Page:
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Reliability and Availability
MariaDB
No answers on this topic
PostgreSQL Global Development Group
PostgreSQL's availability is top notch. Apart from connection time-out for an idle user, the database is super reliable.
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Performance
MariaDB
No answers on this topic
PostgreSQL Global Development Group
The data queries are relatively quick for a small to medium sized table. With complex joins, and a wide and deep table however, the performance of the query has room for improvement.
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Support Rating
MariaDB
We have launched several inquiries to MariaDB support and they have always responded very quickly and have not been tutoring for the duration of the incident/problem.
Likewise, they want to hold constant meetings with the client to get their opinion as well as how they can help.
I see a very human support and concerned about the customer.
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PostgreSQL Global Development Group
There are several companies that you can contract for technical support, like EnterpriseDB or Percona, both first level in expertise and commitment to the software.
But we do not have contracts with them, we have done all the way from googling to forums, and never have a problem that we cannot resolve or pass around. And for dozens of projects and more than 15 years now.
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Online Training
MariaDB
No answers on this topic
PostgreSQL Global Development Group
The online training is request based. Had there been recorded videos available online for potential users to benefit from, I could have rated it higher. The online documentation however is very helpful. The online documentation PDF is downloadable and allows users to pace their own learning. With examples and code snippets, the documentation is great starting point.
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Implementation Rating
MariaDB
No answers on this topic
PostgreSQL Global Development Group
The online documentation of the PostgreSQL product is elaborate and takes users step by step.
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Alternatives Considered
MariaDB
MariaDB stacks up the the competition just fine. Due to is ture open source nature we do not have to worry about licencing and spending money on nothing. Moreover, MariaDB does everything that we need to get done. We can run data that is a million rows or many smaller projects on the same environment with little overhead. One of the best features that MariaDB has is the ability of backup or dump data to standard text sql statements. That was one of the reasons why we choose MariaDb because it makes backups or transferring data a snap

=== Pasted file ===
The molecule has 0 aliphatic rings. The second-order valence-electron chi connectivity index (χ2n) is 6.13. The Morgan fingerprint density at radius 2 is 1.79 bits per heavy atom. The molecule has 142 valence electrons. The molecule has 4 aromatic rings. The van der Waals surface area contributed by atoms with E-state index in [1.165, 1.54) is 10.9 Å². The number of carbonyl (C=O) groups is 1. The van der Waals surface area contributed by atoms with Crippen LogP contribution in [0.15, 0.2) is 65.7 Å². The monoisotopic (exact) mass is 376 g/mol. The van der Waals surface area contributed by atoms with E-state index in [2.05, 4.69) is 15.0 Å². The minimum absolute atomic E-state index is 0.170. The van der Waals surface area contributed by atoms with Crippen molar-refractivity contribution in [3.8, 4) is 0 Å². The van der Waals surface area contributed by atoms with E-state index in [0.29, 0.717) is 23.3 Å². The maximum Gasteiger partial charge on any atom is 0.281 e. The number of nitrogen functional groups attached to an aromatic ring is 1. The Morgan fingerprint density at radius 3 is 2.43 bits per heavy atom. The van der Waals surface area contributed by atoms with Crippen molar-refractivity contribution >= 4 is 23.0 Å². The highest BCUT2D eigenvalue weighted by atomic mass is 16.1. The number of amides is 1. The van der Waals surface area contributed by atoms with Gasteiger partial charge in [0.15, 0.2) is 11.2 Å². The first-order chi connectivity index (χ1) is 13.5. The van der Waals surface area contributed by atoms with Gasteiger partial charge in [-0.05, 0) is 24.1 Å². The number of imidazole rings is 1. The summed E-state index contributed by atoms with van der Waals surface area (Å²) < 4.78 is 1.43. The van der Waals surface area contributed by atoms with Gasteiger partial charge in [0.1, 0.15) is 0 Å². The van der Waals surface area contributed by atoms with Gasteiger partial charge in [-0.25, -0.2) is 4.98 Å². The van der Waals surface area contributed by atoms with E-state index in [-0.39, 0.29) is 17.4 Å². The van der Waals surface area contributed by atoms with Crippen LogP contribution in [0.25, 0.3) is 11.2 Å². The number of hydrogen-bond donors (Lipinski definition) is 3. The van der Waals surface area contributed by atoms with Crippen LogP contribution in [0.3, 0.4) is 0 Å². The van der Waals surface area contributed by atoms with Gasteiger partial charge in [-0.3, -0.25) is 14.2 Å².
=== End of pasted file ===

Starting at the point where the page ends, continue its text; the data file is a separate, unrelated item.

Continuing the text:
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PostgreSQL Global Development Group
Postgres stacks up just [fine] along the other big players in the RDBMS world. It's very popular for a reason. It's very close to MySQL in terms of cost and features - I'd pick either solution and be just as happy. Compared to Oracle it is a MUCH cheaper solution that is just as usable.
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Scalability
MariaDB
No answers on this topic
PostgreSQL Global Development Group
The DB is reliable, scalable, easy to use and resolves most DB needs
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Return on Investment
MariaDB
  • Low CAPEX if you have a team that use open source software day by day
  • Medium OPEX if you have a team that use open source software day by day
  • Perfect to use in academic ambient to support researchers and students
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PostgreSQL Global Development Group
  • The user-role system has saved us tons of time and thus money. As I mentioned in the "Use Case" section, Postgres is not only used by engineering but also finance to measure how much to charge customers and customer support to debug customer issues. Sure, it's not easy for non-technical employees to psql in and view raw tables, but it has saved engineering hundreds of man-hours that would have had to be spent on building equivalent tools to serve finance or customer support.
  • It provides incredibly trustworthy storage for wherever customer data dumped in. In our 6 years of Postgres existence, we have not lost a byte of customer data due to Postgres messing up a transaction or during the multiple times the hard-drives failed (thanks to ACID compliance!).
  • This is less significant, but Postgres is also quite easy to manage (unless you are going above and beyond to squeeze out every last bit of performance). There's not much to configure, and the out of the box settings are quite sane. That has saved us engineers lots of time that would have gone into Postgres administration.